Construction outside of Toronto Union Station hints at what's going on withinConstruction outside of Union Station hints at what's going on within, image by Craig White

From here, the tour moved through Union Station to the new south exit, our first look out into an area of Toronto that arguably didn't exist just a decade ago, former railway lands that now make up the city's new South Core. As well as new offices here, the area is a major entertainment destination because of the Air Canada Centre, home to the NHL Maple Leafs, the NBA Raptors, the NLL Rock, and many other events and concerts throughout the year. Two hotels, several office towers and numerous condos are the home to new shops and restaurants which are scattered around at ground level, many centred around a new public square outside the arena.

A corner of Union Plaza to the south of Union Station, TorontoA corner of Union Plaza to the south of Union Station, image by Craig White

Next it was up and into the new elevated pedestrian connection through the Air Canada Centre and the Sun Life Financial Tower (still under construction) and on to the recently completed RBC WaterPark Place III Tower. This extension to the PATH system brings it over Lake Shore Boulevard and Harbour Street, and into the Harbourfront area, ending just across the street from the condos that line Lake Ontario.

 Air Canada CentreNot every part of the PATH is up to acceptable standards yet: crash doors in the ACC, image by Craig White

In the lobby of the new RBC Tower, the group stopped in front of windows opening onto the space that currently holds an offramp from the Gardiner Expressway. With new towers surrounding it, the ramps will come down in the next two years and be replaced by a new less intrusive ramp to the west. The green space bordered by RBC to the east and Sun Life to the north will then become a real park for this burgeoning area.

Gathered in the lobby of RBC WaterPark Place III, TorontoGathered in the lobby of RBC WaterPark Place III, image by Craig White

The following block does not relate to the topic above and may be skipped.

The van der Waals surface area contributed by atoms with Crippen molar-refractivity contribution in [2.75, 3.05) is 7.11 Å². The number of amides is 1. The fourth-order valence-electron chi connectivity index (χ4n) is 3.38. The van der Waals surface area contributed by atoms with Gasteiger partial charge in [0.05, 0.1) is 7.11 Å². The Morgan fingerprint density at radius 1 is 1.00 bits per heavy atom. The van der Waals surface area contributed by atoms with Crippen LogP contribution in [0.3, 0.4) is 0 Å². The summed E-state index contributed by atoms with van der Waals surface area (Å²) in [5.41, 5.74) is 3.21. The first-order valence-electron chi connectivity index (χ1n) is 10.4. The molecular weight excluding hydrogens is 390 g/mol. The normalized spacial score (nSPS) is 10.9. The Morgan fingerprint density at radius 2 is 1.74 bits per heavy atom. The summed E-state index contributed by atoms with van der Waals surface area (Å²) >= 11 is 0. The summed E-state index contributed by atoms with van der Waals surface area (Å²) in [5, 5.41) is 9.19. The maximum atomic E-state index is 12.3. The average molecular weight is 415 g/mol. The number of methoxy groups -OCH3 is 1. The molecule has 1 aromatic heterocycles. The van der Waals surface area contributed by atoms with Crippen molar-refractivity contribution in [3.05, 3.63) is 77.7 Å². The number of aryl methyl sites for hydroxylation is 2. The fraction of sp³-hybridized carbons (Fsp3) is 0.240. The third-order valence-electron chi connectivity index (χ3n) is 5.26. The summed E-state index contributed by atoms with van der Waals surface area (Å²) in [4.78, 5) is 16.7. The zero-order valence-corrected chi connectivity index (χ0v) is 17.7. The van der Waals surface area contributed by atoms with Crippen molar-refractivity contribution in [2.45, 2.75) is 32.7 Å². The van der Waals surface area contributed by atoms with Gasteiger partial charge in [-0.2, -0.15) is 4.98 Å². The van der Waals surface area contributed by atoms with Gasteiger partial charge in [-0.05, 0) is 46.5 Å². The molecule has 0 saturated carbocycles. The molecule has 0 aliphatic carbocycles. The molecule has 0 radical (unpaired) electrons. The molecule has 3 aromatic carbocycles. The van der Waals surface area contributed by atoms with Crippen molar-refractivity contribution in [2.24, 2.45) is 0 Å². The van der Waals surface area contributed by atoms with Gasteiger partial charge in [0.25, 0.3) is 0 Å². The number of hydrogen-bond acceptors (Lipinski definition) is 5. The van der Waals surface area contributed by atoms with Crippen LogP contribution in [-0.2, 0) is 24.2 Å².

The tour then returned north, heading under construction hoardings and the Gardiner Expressway and into the mixed-use Maple Leaf Square complex, emerging opposite the Air Canada Centre where people were beginning to arrive for the evening's game. The space outside of the Air Canada Centre and the new Union Station south entrance is officially called Union Plaza, but when the playoffs are on and the street is closed so that 20,000 fans can watch the game on the huge screen, it's known as Maple Leaf Square like the building beside it. When fans gather to do the same for Raptors playoff games, the nickname becomes Jurassic Park.

Passing by construction sites, protected from more than just snow, TorontoPassing by construction sites, protected from more than just snow, image by Craig White

The last section of the tour was west of York Street, looking at the plans for a new Privately Owned Publicly accessible space, or POPS, but more commonly called a park by your average user, outside a pair of new condominiums called Ïce. The space had been planned to be used as a vehicular drop off for the towers, but now will be fully the realm of the pedestrian come this summer. A walk through the welcoming lobby of the recently opened Delta Hotel, and then the PATH connection through the Southcore Financial Centre took us back across York Street where the tour ended at Aria restaurant in Telus House. Located in one of the area's new office towers, Aria has a great view of everything going outside at the Air Canada Centre, while skyline landmarks like the L Tower mark the rather vertical horizon.

The tour hinted at just how much is going on in Downtown Toronto these days. Ninety-five percent of the spots mentioned above can been seen in the tour video, below.

Want to know more about the CTBUH? You can get that information here. Want to know more about some of the new projects that the tour passed through? Click on any of the UrbanToronto dataBase file links below. Want to talk about it? You can join in on the conversation in any of the associated Forum threads, or leave a comment in the space provided on this page.